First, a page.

A linear genome is composed of linear chromosomes and can be represented by a set of strings as follows. For each chromosome

Given two linear genomes

Given two genomes ^{t }^{h }_{i }_{1 }and _{2 }in

DCJ operations

Consider a DCJ _{1 }= _{1}_{1}_{4}_{4 }and _{2 }= _{3}_{3}_{2}_{2}, which creates _{1 }= _{1}_{1}_{2}_{2 }and _{2 }= _{3}_{3}_{4}_{4}. We represent such an operation as _{1}_{1}|_{4}_{4}, _{3}_{3}|_{2}_{2}} → {_{1}_{1}|_{2}_{2}, _{3}_{3}|_{4}_{4}}). The two adjacencies _{1 }and _{2 }are called the _{1 }and _{2 }are called the _{1}, _{2}, _{3 }and _{4 }can be equal to _{1}, _{2}, _{3 }and _{4 }can be equal to ○ (a telomere), A DCJ operation can correspond to several rearrangement events, such as an inversion, a translocation, a fusion or a fission

Adjacency graph and the DCJ distance

Given two genomes

For genomes

**For genomes A and B, the graph has one BB and two AB-paths**.

Components with 3 or more vertices need to be reduced - by applying DCJ operations - to components with only 2 vertices, that can be cycles or _{DCJ }

**Theorem 1**([**3**])

The DCJ-indel model with distinct costs

Although the DCJ-model was defined in the previous sections for genomes with unequal contents, only the common markers were handled. In this section we explain how to deal with unique markers, that are markers which occur only in genome

Indel operations

In order to deal with unique markers, we need operations that change the content of a genome. These operations can be an

Given _{3 }≠ _{3 }from the adjacency _{1}_{1}_{3}_{2}_{2 }is represented as (_{1}_{1}|_{3}|_{2}_{2 }→ _{1}_{1}|_{2}_{2}), while the insertion of _{3 }in the adjacency _{1}_{1}_{2}_{2 }is represented as (_{1}_{1}|_{2}_{2 }→ _{1}_{1}|_{3}|_{2}_{2}). One or both extremities among _{1 }and _{2 }can be equal to ○ (a telomere), as well as one or both labels among _{1 }and _{2}, can be equal to

Given two genomes

Runs, indel-potential and the DCJ-indel distance

Let us recall the concept of

An

**An AB-path with 3 runs (extracted from Figure 3)**. The first and the second runs are compact, while the third run is long and composed of three vertices.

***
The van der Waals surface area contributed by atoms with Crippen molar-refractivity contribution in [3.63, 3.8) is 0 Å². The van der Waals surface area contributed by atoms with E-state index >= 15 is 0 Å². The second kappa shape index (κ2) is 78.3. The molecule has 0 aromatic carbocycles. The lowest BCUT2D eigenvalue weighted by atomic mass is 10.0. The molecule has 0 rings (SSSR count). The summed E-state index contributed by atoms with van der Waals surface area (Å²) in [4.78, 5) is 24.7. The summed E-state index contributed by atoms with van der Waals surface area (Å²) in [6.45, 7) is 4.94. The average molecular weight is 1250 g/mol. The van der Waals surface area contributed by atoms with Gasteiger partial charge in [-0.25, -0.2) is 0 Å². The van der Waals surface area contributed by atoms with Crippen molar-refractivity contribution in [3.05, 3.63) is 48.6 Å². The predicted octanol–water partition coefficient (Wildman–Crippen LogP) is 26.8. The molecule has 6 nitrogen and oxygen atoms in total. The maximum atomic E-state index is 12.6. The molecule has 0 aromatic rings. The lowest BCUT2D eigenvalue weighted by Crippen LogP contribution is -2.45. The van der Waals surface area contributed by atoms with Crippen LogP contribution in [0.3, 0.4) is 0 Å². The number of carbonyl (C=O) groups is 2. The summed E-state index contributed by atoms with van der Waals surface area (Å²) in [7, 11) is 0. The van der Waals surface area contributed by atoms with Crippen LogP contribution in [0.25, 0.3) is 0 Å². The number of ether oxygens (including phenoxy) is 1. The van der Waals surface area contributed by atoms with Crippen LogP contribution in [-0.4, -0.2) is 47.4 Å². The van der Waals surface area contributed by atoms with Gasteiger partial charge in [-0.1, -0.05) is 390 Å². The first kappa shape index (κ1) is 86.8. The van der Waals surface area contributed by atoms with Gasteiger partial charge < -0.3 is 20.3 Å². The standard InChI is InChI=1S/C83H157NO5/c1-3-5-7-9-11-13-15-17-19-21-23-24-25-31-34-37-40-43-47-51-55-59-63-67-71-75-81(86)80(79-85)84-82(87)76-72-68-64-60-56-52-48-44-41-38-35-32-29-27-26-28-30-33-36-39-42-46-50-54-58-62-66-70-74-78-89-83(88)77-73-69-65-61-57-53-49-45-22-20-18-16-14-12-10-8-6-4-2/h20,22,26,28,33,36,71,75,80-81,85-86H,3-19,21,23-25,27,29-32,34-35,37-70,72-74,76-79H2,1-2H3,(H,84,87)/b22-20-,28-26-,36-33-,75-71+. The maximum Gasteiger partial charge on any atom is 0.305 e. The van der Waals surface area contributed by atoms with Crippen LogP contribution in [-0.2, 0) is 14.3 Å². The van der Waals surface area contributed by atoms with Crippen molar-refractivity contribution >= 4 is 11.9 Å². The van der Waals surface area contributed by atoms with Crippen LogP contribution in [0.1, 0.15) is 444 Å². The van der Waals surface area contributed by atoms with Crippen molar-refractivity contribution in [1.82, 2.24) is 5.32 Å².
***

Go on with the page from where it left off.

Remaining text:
A set of labels of one genome can be accumulated with DCJs. In particular, when we apply optimal DCJs on only one component of the adjacency graph, we can accumulate an entire run into a single adjacency _{DCJ }_{DCJ }_{DCJ}_{c∈AG(A, B) }_{DCJ}

Runs can be merged by DCJ operations. Consequently, during the optimal DCJ-sorting of a component

Two optimal sequences for DCJ-sorting an

**Two optimal sequences for DCJ-sorting an AB-path with Λ = 3 (the cuts of each DCJ in each sequence are represented by "|")**. In (i) the overall number of runs in the resulting components is three, while in (ii) the resulting components have only two runs. Indeed, in this case, the best we can have is the indel-potential λ = 2.

The indel-potential of a component depends only on its number of runs:

**Proposition 1 **(

Let _{0 }and _{1 }be, respectively, the sum of the indel-potentials for the components of the adjacency graph before and after a DCJ operation _{1 }- _{0}. If

**Lemma 1 **(

Recombinations

Until this point, we have explored the possible effects of any DCJ that is applied to two adjacencies belonging to a single component of the graph. However, there is another type of DCJ that must be considered. A DCJ operation

This recombination is a neutral DCJ that has Δ

**This recombination is a neutral DCJ that has Δ λ = -2 (we represent only the labels of the adjacencies, the cuts of the recombination are represented by "/"and "\")**.

Although many different recombinations can occur, it is possible to explore the space of recombinations in linear time and compute the maximum deduction that we can obtain with respect to the upper bound of Lemma 1

Results

In this section we develop a restricted DCJ-indel sorting algorithm, from which we can derive an upper bound for the restricted DCJ-indel distance.

Chained operations

Let us generalize to the DCJ-indel model a concept introduced in _{1}_{2 }... _{n-1}_{n }_{i }and _{i+1 }of _{i+1 }is a resultant of _{i}_{i+1 }use as a source a resultant from _{i}_{i }_{i+1 }are said to be